India is famous for its vibrant street food culture, offering a wide array of delicious and flavorful dishes. These roadside foods are just a glimpse of the diverse street food culture in India, with each region having its own unique offerings. Here are top 5 popular roadside foods in India that are loved by locals and tourists alike:
1. Vada Pav
Vada Pav is a popular street food originating from the state of Maharashtra in India, particularly Mumbai. Vada Pav consists of two main components: the Vada and the Pav. The Vada is a spiced potato fritter made by mashing boiled potatoes and mixing them with spices such as green chili, ginger, garlic, turmeric, and mustard seeds.
The mixture is then shaped into patties and deep-fried until golden and crispy. The Pav refers to a small bun or bread roll, similar to a dinner roll. Vada Pav is often served with additional accompaniments such as fried green chilies or green chili pickle, and sometimes with fried green chili peppers or garlic chutney for an extra kick of spiciness.
It is commonly found at street food stalls, food carts, and even dedicated Vada Pav joints throughout India, especially in Maharashtra and Mumbai.
2. Pav Bhaji
Pav Bhaji is a popular street food dish from Maharashtra, particularly Mumbai. It is a delicious and flavorful combination of a spiced vegetable curry (bhaji) served with buttered pav (soft bread rolls). The Pav is typically slit horizontally, buttered, and lightly toasted on a griddle or tawa.
The buttery and slightly crisp Pav is served alongside the Bhaji. Pav Bhaji is often served with additional accompaniments such as finely chopped onions, fresh lemon wedges, and sometimes, pickles or papad (thin crispy wafers).
Pav Bhaji is immensely popular across India and is widely available at street food stalls, fast food joints, and even restaurants. It is a beloved snack or meal option, especially among vegetarians.
3. Chole Bhature
Chole Bhature is a popular North Indian dish that consists of spicy chickpea curry (chole) served with deep-fried bread made from fermented dough (bhature). It is a flavorful and hearty combination that is enjoyed as a breakfast item, a main course, or as a special treat.
The curry component, known as Chole, is made from chickpeas (also called garbanzo beans) cooked with a blend of aromatic spices, including ginger, garlic, onions, tomatoes, and a mix of powdered spices such as coriander, cumin, turmeric, and garam masala. Bhature refers to the deep-fried bread made from a fermented dough. Chole Bhature is typically served hot. The fluffy Bhature is served alongside a generous portion of the spicy Chole curry.
Chole Bhature is often accompanied by yogurt (curd) or a side salad consisting of sliced onions, tomatoes, and cucumbers. Chole Bhature is widely popular across North India and is commonly found at street food stalls, roadside dhabas (eateries), and restaurants.
4. Pani Puri
Pani Puri, also known as Gol Gappa or Puchka, is a popular street food snack in India. It is a favorite among people of all ages and is loved for its burst of flavors. Pani Puri starts with small, crispy and hollow puris.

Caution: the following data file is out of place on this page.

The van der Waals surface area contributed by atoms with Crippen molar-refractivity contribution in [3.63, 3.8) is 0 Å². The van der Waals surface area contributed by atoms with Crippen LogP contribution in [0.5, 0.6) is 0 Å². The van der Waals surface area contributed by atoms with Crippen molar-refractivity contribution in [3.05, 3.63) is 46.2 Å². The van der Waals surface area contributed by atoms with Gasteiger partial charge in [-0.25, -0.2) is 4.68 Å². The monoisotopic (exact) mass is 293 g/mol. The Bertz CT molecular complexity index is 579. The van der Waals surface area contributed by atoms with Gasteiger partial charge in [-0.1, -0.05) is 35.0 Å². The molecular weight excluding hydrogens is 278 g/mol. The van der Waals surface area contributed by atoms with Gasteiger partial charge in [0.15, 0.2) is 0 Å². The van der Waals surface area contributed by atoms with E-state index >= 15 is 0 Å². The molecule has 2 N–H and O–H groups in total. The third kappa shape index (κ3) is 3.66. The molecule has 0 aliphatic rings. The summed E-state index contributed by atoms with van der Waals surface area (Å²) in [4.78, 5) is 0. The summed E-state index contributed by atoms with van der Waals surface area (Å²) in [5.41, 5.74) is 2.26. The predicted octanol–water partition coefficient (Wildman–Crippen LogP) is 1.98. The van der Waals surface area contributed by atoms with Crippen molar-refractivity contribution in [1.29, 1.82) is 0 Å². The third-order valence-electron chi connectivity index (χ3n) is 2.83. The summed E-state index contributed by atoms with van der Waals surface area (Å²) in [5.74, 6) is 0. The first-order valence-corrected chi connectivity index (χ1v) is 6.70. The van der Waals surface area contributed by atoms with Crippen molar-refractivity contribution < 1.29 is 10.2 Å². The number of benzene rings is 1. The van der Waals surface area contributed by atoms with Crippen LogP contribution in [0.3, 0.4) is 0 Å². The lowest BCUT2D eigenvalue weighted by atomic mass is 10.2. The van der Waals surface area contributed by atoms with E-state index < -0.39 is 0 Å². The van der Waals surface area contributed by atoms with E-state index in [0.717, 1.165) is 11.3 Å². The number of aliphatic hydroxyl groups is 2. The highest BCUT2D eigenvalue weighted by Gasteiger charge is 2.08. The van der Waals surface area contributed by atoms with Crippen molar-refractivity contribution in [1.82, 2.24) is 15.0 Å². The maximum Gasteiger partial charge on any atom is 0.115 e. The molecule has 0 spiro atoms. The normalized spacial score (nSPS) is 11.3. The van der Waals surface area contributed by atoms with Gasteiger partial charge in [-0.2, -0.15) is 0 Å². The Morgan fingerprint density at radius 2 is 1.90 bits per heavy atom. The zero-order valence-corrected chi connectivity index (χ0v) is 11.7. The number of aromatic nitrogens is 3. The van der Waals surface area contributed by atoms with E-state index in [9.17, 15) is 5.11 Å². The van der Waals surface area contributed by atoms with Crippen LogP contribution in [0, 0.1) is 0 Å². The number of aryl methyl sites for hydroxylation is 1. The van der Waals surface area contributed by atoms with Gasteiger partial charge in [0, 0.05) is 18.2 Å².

These puris are made from a mixture of semolina (sooji) and all-purpose flour (maida), which is rolled into small discs and deep-fried until they puff up and turn golden brown. Pani Puri is typically filled with boiled and mashed potatoes, cooked chickpeas, and sometimes moong beans. These fillings are mixed with spices such as chaat masala, cumin powder, and salt, giving it a tangy and flavorful taste.
The highlight of Pani Puri is the tangy and spicy water that is used to fill the puris. Pani is made by blending together mint leaves, coriander leaves, green chilies, ginger, tamarind pulp, and a mix of spices such as black salt, roasted cumin powder, and chaat masala. The resulting water is tangy, spicy, and refreshing.
Pani Puri is widely enjoyed across India and is especially popular as a street food snack. It is commonly found at roadside stalls or carts, where vendors prepare and serve it fresh.
Samosa is a popular Indian snack enjoyed by people of all ages. It is a deep-fried pastry filled with a savory mixture of spiced potatoes, peas, and sometimes meat or lentils. The outer covering of the samosa is made from a mixture of all-purpose flour, oil or ghee (clarified butter), and salt. The dough is kneaded until smooth and then rolled out into thin, circular sheets. These sheets are cut into triangles or circles, ready to be filled.
The filling of the samosa is the highlight of this snack. It typically consists of a spiced potato mixture that is cooked with onions, peas, and a blend of aromatic spices such as cumin, coriander, turmeric, and garam masala. The samosas are then deep-fried until they turn golden brown and crispy. Samosas are often served with chutneys and sauces.
Samosas are immensely popular throughout India and are widely available at street food stalls, tea shops, and even restaurants. They are often served as a snack with a cup of tea or as an appetizer at parties and gatherings.
India is home to a wide variety of popular street foods, each offering its own unique flavors and specialties as you travel from one state to another. Other popular snacks (road side food) in India are:
- Dahi Vada
- Kathi Roll
- Aloo Tikki
- Masala Dosa
- Jalebi with Rabri
- Bhel Puri